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So, if you can’t rely on your usual online symptom checkers for reliable and accurate medical advice, what can you do?

Of course, making a doctor's appointment and taking the time and energy to actually visit regularly with your physician is one solution. But, in this day and age who has an afternoon, or an entire day, to dedicate to a doctor visit? Never fear, there's another great alternative that can assist you in maintaining you and your family's overall health and wellness, save you repeated trips to the doctor's office, and provide you with more reliable treatment and care than any symptom checker website.

Telemedicine

Man Having Video Chat With Female Doctor If you love the notion of being able to simply click a few buttons online and get a diagnosis, than telemedicine might just be the best thing you don’t yet know about.

Telemedicine can be defined as the use of medical information that is exchanged from one place to another via electronic communication to improve a patient’s overall health and wellness. It can be as simple as exchanging an email with your doctor to as advanced as having a highly skilled surgeon perform a procedure from thousands of miles away.

Relying on a growing variety of applications and services, telemedicine uses technology to make real-time interaction between patient and medical practitioner more frequent and convenient, and offers numerous benefits as a supplement to traditional in-person medical care.

First, many people find it difficult to travel to clinics, hospitals, and/or doctors’ offices for any number of reasons. Whether travel restrictions are heath related or simply due to the logistics of living in a rural setting, telemedicine can be a great option for those with unique physical challenges or those who simply find it difficult to receive traditional in-person medical care. By utilizing video conferencing and other telemedicine technology, both healthcare practitioners and patients can reduce the costs associated with regular in-person doctor visits.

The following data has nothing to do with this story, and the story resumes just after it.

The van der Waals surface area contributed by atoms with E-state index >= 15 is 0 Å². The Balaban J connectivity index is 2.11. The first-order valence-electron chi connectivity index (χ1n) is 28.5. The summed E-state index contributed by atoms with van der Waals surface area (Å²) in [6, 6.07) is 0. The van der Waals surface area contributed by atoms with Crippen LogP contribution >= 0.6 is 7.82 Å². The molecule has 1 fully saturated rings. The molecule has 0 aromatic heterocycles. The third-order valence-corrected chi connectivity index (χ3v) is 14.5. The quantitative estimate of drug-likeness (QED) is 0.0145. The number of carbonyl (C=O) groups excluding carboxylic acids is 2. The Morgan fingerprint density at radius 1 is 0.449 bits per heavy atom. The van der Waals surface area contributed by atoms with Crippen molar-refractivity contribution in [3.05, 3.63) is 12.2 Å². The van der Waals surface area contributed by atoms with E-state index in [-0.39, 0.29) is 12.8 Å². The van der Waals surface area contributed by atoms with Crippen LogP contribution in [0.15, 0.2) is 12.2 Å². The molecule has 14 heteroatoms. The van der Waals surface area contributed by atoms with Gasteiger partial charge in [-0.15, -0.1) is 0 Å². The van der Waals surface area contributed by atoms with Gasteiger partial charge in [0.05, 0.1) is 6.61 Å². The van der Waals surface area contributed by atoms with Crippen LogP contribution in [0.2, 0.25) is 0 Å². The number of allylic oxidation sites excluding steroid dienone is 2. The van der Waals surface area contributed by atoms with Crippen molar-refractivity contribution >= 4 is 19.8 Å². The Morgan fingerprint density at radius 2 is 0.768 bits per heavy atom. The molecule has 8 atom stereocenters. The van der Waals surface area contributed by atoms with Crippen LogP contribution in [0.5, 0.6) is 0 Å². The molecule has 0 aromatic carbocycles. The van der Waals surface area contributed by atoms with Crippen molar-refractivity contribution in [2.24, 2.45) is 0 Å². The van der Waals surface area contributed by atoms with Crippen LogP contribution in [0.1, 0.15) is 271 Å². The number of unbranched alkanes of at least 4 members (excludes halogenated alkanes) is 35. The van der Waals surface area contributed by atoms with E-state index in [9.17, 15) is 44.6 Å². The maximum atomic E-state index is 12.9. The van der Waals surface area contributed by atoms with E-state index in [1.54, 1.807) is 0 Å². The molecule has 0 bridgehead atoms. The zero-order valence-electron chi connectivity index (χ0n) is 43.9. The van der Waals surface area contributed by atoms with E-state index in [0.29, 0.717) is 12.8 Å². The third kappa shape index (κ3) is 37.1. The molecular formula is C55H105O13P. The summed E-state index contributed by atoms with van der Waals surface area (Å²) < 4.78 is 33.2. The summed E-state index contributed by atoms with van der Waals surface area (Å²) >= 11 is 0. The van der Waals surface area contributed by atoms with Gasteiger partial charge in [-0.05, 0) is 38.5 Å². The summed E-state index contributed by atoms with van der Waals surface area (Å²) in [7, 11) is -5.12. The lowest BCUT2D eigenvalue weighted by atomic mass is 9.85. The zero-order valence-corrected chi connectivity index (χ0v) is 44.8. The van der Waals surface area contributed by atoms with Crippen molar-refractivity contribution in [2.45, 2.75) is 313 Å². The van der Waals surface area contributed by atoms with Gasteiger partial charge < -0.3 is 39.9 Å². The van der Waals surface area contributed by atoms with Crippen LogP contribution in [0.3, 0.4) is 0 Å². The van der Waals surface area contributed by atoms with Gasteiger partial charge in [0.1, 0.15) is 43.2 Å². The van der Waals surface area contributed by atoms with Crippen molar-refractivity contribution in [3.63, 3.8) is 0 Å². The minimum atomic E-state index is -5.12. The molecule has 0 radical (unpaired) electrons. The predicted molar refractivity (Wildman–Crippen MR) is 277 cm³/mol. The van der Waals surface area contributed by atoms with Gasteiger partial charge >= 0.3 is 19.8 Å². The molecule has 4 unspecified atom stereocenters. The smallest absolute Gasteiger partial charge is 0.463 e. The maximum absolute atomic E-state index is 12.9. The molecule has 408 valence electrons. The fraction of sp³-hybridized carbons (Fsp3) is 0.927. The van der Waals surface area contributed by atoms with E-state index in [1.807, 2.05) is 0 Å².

Remote medical technology provides an increasingly popular way to reliably administer preventive medicines and manage chronic conditions. More commonly, telemedicine is utilized as an urgent care of emergency room alternative. Patients suffering from low-acuity ailments like a sinus infection or UTI can quickly connect with a doctor licensed in their state to discuss their medical history and current symptoms with a healthcare practitioner, who can then provide a treatment plan as well as a prescription (when medically necessary.)

Telemedicine can also be used as a means to monitor discharged patients in order to continue tracking their recovery process - thereby facilitating even greater communication between physician and patient.

In fact, research shows that the use of telemedicine technologies can result in fewer hospital re-admissions, increase the likelihood that patients will accurately follow prescribed courses of treatment, and contribute to a patient's faster overall recovery than not receiving telemedicine assistance.

In the end, while symptom checker websites may be a quick and easy alternative to scheduling an appointment to see your doctor, they come nowhere near providing the level of care you can receive through an online exam.

So the next time you want to banish sick with just a click, consider scheduling a visit with a doctor online through a telemedicine provider like MeMD.